"....This may be considered as the true palladium of liberty....The right of self-defense is the first law of nature; in most governments it has been the study of rulers to confine this right within the narrowest limits possible. Whenever standing armies are kept up, and the right of the people to keep and bear arms is, under any color or pretext whatsoever, prohibited, liberty, if not already annihilated, is on the brink of destruction."

- St. George Tucker, Blackstone's Commentaries, (1803).

It was mean to be one of the "liberties" intended to be "secured" to ALL of We The People, by the Constitution;

"It is a fortunate thing that the objection to the Government has been made on the ground I stated; because it will be practicable, on that ground, to obviate the objection, so far as to satisfy the public mind that their liberties will be perpetual, and this without endangering any part of the Constitution, which is considered as essential to the existence of the Government by those who promoted its adoption...."

"In some instances they assert those rights which are exercised by the people in forming and establishing a plan of Government. In other instances, they specify those rights which are retained when particular powers are given up to be exercised by the Legislature. In other instances, they specify positive rights, which may seem to result from the nature of the compact. Trial by jury cannot be considered as a natural right, but a right resulting from a social compact which regulates the action of the community, but is as essential to secure the liberty of the people as any one of the pre-existent rights of nature."

- James Madison, June 8, 1789 House of Representatives, Amendments to the Constitution.

"Shall NOT be Infringed" means EXACTLY what is written. The cause for the Second Amendment. Centers around the rebellion that had happened in Massachusetts. And the resultant disarmament law passed by the Mass. legislature as punishment;

"The people cannot be all, & always, well informed. The part which is wrong will be discontented in proportion to the importance of the facts they misconceive. If they remain quiet under such misconceptions it is a lethargy, the forerunner of death to the public liberty. We have had 13. states independent 11. years. There has been one rebellion. That comes to one rebellion in a century & a half for each state. What country before ever existed a century & half without a rebellion? & what country can preserve it's liberties if their rulers are not warned from time to time that their people preserve the spirit of resistance? Let them take arms. The remedy is to set them right as to facts, pardon & pacify them. What signify a few lives lost in a century or two? The tree of liberty must be refreshed from time to time with the blood of patriots & tyrants. It is it's natural manure. Our Convention has been too much impressed by the insurrection of Massachusetts: and in the spur of the moment they are setting up a kite to keep the hen-yard in order. I hope in God this article will be rectified before the new constitution is accepted."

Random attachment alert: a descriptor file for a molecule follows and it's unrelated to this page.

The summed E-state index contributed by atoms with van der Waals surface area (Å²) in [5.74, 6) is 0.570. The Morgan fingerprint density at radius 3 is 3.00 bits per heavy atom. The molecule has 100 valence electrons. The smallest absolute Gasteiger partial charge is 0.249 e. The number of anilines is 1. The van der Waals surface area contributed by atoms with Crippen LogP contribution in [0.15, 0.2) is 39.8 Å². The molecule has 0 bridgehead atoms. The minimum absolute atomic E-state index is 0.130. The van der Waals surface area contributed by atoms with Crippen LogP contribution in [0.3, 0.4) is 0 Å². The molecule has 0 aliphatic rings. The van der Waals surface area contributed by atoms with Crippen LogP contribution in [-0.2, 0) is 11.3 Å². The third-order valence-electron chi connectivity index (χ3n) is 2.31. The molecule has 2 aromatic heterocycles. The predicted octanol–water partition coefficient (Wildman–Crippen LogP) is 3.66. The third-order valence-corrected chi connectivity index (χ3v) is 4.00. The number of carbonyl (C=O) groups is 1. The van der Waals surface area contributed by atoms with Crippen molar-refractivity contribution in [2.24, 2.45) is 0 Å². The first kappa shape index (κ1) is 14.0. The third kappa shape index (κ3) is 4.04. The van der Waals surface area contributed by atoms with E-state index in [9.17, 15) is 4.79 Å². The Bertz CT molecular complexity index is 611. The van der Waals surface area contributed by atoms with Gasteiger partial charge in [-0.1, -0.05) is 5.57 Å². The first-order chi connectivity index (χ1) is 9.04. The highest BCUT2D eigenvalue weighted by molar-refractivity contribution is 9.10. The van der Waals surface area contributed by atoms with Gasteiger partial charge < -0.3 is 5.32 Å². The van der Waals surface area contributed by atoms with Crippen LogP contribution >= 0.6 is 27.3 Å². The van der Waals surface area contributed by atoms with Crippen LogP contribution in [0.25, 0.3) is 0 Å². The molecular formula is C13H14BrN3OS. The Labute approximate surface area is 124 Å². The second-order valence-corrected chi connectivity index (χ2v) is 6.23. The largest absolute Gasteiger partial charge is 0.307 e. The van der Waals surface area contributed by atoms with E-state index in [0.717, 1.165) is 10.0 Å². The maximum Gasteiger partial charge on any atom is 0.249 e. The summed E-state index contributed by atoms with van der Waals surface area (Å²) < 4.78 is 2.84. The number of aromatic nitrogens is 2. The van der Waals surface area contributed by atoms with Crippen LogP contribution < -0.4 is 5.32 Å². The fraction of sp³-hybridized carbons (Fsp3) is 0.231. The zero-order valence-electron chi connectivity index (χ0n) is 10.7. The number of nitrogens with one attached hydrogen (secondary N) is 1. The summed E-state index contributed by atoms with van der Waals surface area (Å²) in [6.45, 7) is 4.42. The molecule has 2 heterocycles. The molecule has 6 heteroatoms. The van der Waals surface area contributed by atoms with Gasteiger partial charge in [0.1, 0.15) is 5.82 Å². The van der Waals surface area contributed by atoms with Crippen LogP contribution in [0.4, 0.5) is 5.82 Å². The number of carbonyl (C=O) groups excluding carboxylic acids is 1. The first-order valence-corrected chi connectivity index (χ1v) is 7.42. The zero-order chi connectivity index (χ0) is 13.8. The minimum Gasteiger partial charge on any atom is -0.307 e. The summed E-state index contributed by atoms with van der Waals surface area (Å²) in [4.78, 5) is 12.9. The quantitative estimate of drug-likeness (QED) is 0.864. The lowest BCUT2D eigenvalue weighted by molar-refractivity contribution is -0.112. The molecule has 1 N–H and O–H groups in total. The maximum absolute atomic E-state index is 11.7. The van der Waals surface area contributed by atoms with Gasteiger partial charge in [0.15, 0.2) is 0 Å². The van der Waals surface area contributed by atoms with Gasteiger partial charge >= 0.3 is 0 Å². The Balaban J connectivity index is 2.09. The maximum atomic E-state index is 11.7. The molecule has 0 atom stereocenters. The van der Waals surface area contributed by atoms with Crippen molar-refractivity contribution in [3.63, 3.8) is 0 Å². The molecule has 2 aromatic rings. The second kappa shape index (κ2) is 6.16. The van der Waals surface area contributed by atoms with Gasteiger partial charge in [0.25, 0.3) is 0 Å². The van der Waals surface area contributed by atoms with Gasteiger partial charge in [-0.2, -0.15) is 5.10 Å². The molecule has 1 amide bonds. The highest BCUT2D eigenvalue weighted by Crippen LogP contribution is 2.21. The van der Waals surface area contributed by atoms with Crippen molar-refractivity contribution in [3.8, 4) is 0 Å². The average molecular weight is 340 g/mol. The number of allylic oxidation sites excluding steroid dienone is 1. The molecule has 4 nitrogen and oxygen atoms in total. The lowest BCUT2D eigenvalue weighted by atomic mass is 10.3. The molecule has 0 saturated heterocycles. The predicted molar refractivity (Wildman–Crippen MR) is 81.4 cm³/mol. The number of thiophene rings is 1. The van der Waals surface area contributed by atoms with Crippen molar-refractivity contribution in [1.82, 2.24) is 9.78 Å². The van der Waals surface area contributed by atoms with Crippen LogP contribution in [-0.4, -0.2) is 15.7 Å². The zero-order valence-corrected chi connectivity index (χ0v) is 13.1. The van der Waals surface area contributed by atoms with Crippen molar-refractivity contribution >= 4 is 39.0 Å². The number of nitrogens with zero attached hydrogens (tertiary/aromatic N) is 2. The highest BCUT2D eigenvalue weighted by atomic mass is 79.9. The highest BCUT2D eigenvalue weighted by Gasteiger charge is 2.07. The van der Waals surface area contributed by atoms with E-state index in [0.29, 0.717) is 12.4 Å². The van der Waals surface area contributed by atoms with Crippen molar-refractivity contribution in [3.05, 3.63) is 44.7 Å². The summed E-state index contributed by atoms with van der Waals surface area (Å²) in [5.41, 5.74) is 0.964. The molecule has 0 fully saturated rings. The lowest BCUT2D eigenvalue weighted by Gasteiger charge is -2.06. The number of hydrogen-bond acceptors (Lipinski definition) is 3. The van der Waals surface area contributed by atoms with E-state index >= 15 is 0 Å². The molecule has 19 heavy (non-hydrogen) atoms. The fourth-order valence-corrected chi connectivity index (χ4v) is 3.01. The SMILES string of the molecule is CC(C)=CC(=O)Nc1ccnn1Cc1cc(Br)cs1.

- Thomas Jefferson, Nov. 13, 1787 letter to William S. Smith.

References:

“Agreed to found our Rights upon the Laws of Nature....”

'for the common defence'(?)

"Rights of the citizen declared to be --"

The Right was/is considered as a God-given Natural Right. One that was considered as one of the inalienable's. That makes ALL 'gun control' laws REPUGNANT to We The People's Constitution. Self-Defense is not only the Right, but the Duty of ALL free citizens. If a person has committed a crime, and is confined. Government must then provide their protection.

When they are released, after having served their lawfully imposed sentence. They are again in the "state of nature" and entitled to the best means they can obtain to defend themselves.

 
At 1:03 AM, August 12, 2007, Blogger Jonathan said...

"People very much want not to be victims of crimes, so if protection depends on the police there will be public support for expanding the powers of the police in order to better protect us. The result is a more powerful government, which I think a bad thing."

Yes. But you have yourself outlined how police and law could be provided without government, in which hypothetical case there would be no link between police powers and government powers.

If your utopia were to be implemented in a European country, I predict that the laws of that country would make possession of guns a criminal offence. Because that would be the preference of most Europeans. In the USA, I guess the results would be more patchy (as I think current US law varies somewhat from state to state).

Returning to the real world, is it really true that the police are much weaker in the gun-owning USA than in the non-gun-owning UK?

 
At 6:48 AM, January 21, 2009, Blogger wow power leveling said...

This comment has been removed by a blog administrator.

 
At 9:36 AM, January 13, 2013, Anonymous James said...

Having been the victim of a home invasion and experiencing the terror that accompanies this event coupled with the length of time we waited for a police response. My argument for gun ownership is simple; Self Defense.

 
At 9:44 AM, January 24, 2013, Anonymous Anonymous said...

I carry a gun because a cop is too heavy.

 
At 10:37 PM, April 24, 2013, Anonymous js290 said...

http://www.wired.com/threatlevel/2013/04/encrypt-your-data/

 
At 2:14 PM, October 09, 2013, Anonymous js290 said...

http://thelibertarianrepublic.com/ignorant-fbi-agents-realize-cant-open-bitcoin-digital-currency-wallet/